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This information was developed by the National Eye Institute (NEI) to help patients and their families in searching for general information about blepharitis. An eye care professional who has examined the patient's eyes and is domestic with his or her medical history is the best person to answer specific questions.

Other Names

Granulated eyelids.


What is blepharitis?

Blepharitis is a common condition that causes sore of the eyelids. The condition can be difficult to manage because it tends to recur.


What causes blepharitis?

Blepharitis develop  in two forms:

Anterior blepharitis affects the outside front of the eyelid, where the eyelashes are attached. The two most common causes of precedent blepharitis are bacteria (Staphylococcus) and scalp dandruff.

Posterior blepharitis affects the inner eyelid (the moist part that makes contact with the eye) and is kickoff  by problems with the oil (meibomian) glands in this part of the eyelid. Two skin disorders can cause this form of blepharitis: acne rosacea, which leads to red and inflamed skin, and scalp dandruff (seborrheic dermatitis).


What are the symptoms of blepharitis?

Token of either form of blepharitis include a foreign body or burning sensation, excessive tearing, itching, subtlety  to light (photophobia), red and swollen eyelids, redness of the eye, muddy vision, frothy tears, dry eye, or crusting of the eyelashes on awakening.


What other conditions are correlate with blepharitis?

Intricacy  from blepharitis include:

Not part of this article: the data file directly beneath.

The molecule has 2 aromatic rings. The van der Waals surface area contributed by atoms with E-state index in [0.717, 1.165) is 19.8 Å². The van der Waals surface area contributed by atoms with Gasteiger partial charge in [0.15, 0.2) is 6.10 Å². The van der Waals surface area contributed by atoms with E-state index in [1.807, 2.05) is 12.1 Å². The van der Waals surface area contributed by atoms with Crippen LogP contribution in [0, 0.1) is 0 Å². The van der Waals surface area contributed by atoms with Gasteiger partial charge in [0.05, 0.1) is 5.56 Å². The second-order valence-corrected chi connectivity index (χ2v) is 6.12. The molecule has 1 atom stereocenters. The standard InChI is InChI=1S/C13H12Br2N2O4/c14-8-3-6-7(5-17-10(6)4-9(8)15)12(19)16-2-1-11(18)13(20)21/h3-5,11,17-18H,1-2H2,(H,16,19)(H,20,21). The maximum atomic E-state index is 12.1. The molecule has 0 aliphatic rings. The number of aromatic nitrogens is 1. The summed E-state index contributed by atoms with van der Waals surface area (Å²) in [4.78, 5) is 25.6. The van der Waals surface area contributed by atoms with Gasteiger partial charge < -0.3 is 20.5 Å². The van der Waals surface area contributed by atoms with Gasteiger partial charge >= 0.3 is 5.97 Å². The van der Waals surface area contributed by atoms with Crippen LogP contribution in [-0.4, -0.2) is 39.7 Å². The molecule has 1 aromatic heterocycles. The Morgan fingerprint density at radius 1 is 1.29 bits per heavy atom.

Stye: A red tender bump on the eyelid that is kickoff  by an acute pollution of the oil glands of the eyelid.

Chalazion: This condition can follow the development of a stye. It is a usually painless firm lump kickoff  by sore of the oil glands of the eyelid. Chalazion can be painful and red if there is also an infection.

Problems with the crack film: Abtraditional or decreased oil secretions that are part of the crack film can result in excess tearing or dry eye. Because tears are necessary to keep the cornea healthy, crack film problems can make people more at risk for corneal infections.

How is blepharitis treated?

Therapy for both forms of blepharitis concern keeping the lids clean and free of crusts. Warm compresses should be applied to the lid to loosen the crusts, followed by a light scrubbing of the eyelid with a cotton swab and a mixture of water and baby shampoo. Because blepharitis rarely goes away completely, most patients must maintain an eyelid hygiene routine for life. If the blepharitis is severe, an eye care professional may also prescribe antibiotics or steroid eyedrops.

When scalp dandruff is present, a dandruff shampoo for the hair is recommended as well. In addition to the warm compresses, patients with posterior blepharitis will need to massage their eyelids to clean the oil accumulated in the glands. Patients who also have acne rosacea should have that condition treated at the same time.



Resources can be found in the National Eye Institute's Eye Health Institution Database.

For additional information, you may also wish to contact a local library.


Medical Literature

For information on your topic, you may wish to conduct a search of the medical literature. The National Library of Medicine (NLM) coordinates PubMed, a computerized medical summary database. You can conduct your own free summary search by accessing PubMed through the Internet. For help on how to search PubMed and how to get journal articles, please see PubMed Help. You may also get assistance with a summary search at a local library. Please keep in mind that articles in the medical summary are usually written in technical language. We encourage you to share articles with a health care professional who can help you interpret  them.